I always feel weird when I mention my high pain tolerance/threshold, as though I am making some glorious announcement of stoic macho toughness; hinting that everyone should fear my badass berserker attack, or poke me with needles and watch me grin evilly (I’m not sure where I’m getting this. I’m on painkillers).
Saying I have high pain tolerance feels like a brag, but it absolutely is not. When I say I’m not feeling pain properly, I’m not saying I’m being stoic and tough. Not feeling pain doesn’t indicate stoicism to me (double negative). Stoicism (applied colloquially, rather than referring to the philosophy of the Stoics) refers to a lack of reaction to pain. Pain is still felt. It is still experienced. It is simply not expressed. Toughness, on the other hand, might be interpreted as the ability to work through experienced pain when necessary.
But pain is important. Pain is information. If we absolutely must work through pain, then we must, because sometimes shit happens, but generally speaking, it’s not a good idea.
I end up working through pain – sort of, because it’s pain that I don’t experience fully – not due to necessity or toughness, but due to simply not knowing about it.
My high pain tolerance and threshold make life complicated sometimes. While I absolutely feel pain (there’s a lot of ouch in my uncoordinated life), I don’t usually process it in the way that people expect, unless it is very severe (and even then it is, apparently, bumped back a notch – or so I am told from my behaviour). This means that when a doctor is poking and prodding at an injury, asking “Does this hurt? How about this? And this?” I end up staring at them in confusion, because I don’t know if “slightly tingly” or “a bit fuzzy” or “I guess it’s sort of tender” or “I don’t feel a goddamn thing” is going to be useful.
I am worried that I won’t feel pain where and how I am supposed to, and will miss out on a correct diagnosis. This means that I have some very odd emotional reactions to blood test results, X-rays and the like.
Here’s the most recent example.
Yesterday, I went for a couple of shore dives. The water – this being Melbourne, and now being winter – was a chilly 12 degrees celsius, which is the sort of temperature I wouldn’t normally go near without a dry suit. Recently, I sold my dry suit, because I hadn’t used it in well over two years (I hadn’t even attached the inflator hose to my newest first stage regulator).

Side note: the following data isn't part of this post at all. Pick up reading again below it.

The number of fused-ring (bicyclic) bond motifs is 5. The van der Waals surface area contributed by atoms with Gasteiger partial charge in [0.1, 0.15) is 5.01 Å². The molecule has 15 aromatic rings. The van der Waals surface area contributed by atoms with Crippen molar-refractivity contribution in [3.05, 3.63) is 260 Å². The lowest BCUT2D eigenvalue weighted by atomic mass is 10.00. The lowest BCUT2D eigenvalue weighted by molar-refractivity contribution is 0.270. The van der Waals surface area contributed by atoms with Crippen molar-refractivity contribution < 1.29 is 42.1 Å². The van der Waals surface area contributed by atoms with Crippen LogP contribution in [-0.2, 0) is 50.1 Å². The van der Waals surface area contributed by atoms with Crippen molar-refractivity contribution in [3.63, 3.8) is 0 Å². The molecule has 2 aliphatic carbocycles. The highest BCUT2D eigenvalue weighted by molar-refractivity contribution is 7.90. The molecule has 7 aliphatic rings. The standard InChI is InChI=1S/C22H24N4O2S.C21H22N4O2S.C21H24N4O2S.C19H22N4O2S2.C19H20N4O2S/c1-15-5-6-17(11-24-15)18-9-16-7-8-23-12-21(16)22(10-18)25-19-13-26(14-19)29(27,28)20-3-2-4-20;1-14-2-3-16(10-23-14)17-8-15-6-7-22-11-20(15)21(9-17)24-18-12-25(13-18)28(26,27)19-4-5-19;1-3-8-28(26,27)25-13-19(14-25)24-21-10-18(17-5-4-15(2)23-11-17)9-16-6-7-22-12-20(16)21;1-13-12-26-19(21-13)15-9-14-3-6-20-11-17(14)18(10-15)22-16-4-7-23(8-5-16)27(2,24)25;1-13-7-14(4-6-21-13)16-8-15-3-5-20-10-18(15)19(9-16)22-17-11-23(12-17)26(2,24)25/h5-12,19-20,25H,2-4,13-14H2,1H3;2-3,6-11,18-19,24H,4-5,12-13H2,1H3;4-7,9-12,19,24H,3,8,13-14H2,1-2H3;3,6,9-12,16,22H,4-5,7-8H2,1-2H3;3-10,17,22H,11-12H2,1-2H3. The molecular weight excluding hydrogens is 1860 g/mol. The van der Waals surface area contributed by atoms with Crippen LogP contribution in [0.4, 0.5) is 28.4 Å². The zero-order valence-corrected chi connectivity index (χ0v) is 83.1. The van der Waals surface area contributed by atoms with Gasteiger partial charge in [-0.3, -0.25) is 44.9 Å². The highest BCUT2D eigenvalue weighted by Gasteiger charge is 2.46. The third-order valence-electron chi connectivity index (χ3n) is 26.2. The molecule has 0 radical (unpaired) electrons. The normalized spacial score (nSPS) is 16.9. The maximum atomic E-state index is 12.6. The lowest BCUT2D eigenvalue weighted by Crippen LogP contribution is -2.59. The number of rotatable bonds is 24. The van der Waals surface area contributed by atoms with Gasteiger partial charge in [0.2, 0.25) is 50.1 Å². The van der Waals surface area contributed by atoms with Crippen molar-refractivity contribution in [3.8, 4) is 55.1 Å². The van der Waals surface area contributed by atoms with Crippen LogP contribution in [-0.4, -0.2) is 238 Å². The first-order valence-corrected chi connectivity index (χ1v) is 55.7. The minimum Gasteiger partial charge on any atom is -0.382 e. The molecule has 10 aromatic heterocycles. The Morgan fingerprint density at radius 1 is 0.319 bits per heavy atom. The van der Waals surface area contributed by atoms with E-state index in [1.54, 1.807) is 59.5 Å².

My (now sold) drysuit had boots attached, so when I dived in it, I was normally pretty warm, from neck to toe. My scuba booties were reserved for summer diving, for which they were perfectly adequate, even though they were a paltry 3mm.
I forgot how thin my booties were, and yesterday, when I went diving in cold water, wearing a 7mm neoprene suit and a Lavacore thermal undergarment, my feet went numb in under ten minutes.
Now, as a bendy person, I already don’t get quite as much proprioceptive feedback from my body as I need to maintain physical co-ordination. It’s why I have a tendency to trip over things, and bump into things, and fall on my arse on a regular basis (and probably why in the past 12 months I’ve broken a finger, pulled a calf muscle, injured my shoulder, and sprained my wrist). While you can train proprioception, at this point all my training is focusing on getting feedback from my core muscles and glutes. Working on kinetic awareness of my wider range of motion in arms and feet is probably going to be further down the line.
So after the dive, as I sauntered off to the toilet block with my clothes to get changed, I was walking with numb feet. I’ve done this before. I know the risk of falling over or spraining something is high. Feet are not just flat lumps you throw at the ground – you need to place them carefully, which you can’t easily do when you can’t feel them.